Speaker_-_Dr__Leslie_Cho: Palpitations is the most common things that cause women to see a cardiologist. Often these are benign - but given your history - you should speak to your physician about these symptoms.

carol1961: Hello Dr. Cho. I am a 47 year old female and have heart skips. I have been through a complete heart check and they say nothing is wrong with my heart. They did catch a short run of v-tach ( 6 beats) years ago and told me that since I have a normal heart that I need not worry. I maybe get around 50 times a day where I feel my heart skip or flutter. It is a lot worse when I am stressed and I can feel it beating completely irregular. The cardio has told me that everyone gets these things and not to worry since I have a normal heart. What would your opinion be on this?

Speaker_-_Dr__Leslie_Cho: it is very common for within to have extra heartbeats called PVC (premature ventricular contraction) or PAC (premature atrial contraction). These are normal and benign. Women often get this during menopause, post menopause, or after delivering children. This may have to do with hormonal variations. We usually do not treat this unless patient feels like their life if limited by these. Reassurance and avoiding things that can exacerbate this such as caffeine, over the counter cold medication is best. As for you specific case, it sounds like you had NSVT nonsustained ventricular tachycardia. However, it is unclear in what setting this occurred. Therefore I would need to know more prior to giving any further advice.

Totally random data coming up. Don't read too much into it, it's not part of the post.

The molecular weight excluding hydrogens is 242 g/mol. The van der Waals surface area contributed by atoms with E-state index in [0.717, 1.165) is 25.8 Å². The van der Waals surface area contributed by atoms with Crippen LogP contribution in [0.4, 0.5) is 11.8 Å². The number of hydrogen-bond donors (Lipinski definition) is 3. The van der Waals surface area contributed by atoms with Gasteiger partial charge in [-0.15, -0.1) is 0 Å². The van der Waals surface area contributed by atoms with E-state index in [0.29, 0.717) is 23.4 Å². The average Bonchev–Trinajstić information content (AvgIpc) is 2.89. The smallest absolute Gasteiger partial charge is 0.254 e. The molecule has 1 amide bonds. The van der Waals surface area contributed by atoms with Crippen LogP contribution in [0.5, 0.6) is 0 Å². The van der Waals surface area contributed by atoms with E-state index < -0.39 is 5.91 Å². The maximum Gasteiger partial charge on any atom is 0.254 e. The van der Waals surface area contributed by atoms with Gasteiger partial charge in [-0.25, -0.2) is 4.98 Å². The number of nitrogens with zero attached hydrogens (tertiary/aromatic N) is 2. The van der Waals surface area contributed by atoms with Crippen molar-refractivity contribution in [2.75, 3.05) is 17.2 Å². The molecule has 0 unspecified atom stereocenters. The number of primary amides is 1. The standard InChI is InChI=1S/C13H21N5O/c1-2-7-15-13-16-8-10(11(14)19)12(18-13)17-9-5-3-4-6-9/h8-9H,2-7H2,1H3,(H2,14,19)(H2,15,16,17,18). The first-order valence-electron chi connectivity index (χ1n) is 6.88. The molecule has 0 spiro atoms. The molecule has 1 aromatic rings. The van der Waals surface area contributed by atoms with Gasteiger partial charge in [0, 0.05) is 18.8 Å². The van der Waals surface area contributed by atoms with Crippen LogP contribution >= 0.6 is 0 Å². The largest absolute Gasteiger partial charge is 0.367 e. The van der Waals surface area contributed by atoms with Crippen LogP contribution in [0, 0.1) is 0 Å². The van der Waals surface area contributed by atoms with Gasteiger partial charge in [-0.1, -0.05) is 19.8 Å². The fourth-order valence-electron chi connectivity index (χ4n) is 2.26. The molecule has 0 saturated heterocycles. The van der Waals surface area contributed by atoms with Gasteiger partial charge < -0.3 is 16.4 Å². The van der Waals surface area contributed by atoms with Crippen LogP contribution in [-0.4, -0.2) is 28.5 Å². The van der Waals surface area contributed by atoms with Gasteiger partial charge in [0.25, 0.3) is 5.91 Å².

knit: I read somewhere that hyperthyroid can cause irregular heart beats. Is that true?

Speaker_-_Dr__Leslie_Cho: Yes. High levels of thyroid hormone can make your heart go fast - that is why hyperthyroid needs to be treated.

Pregnancy and Heart disease

kjfowkes: I am pregnant. I have been having very strong pains in my chest and it feels like I have some chest discomfort at times. What types of tests will I need?

Speaker_-_Dr__Leslie_Cho: It is very common for women who are pregnant to have extra heart beats. It is important to tell your OBGYN and you may be referred to a cardiologist. Most of the time, these extra heart beats are benign and do not need to be treated. However, people with congenital heart disease need to see a cardiologist during their pregnancy.

hasock: I am a Type 1 diabetic with high cholesterol. I hope to start a family soon, so i know i can not take medication for my cholesterol; anything else I could do?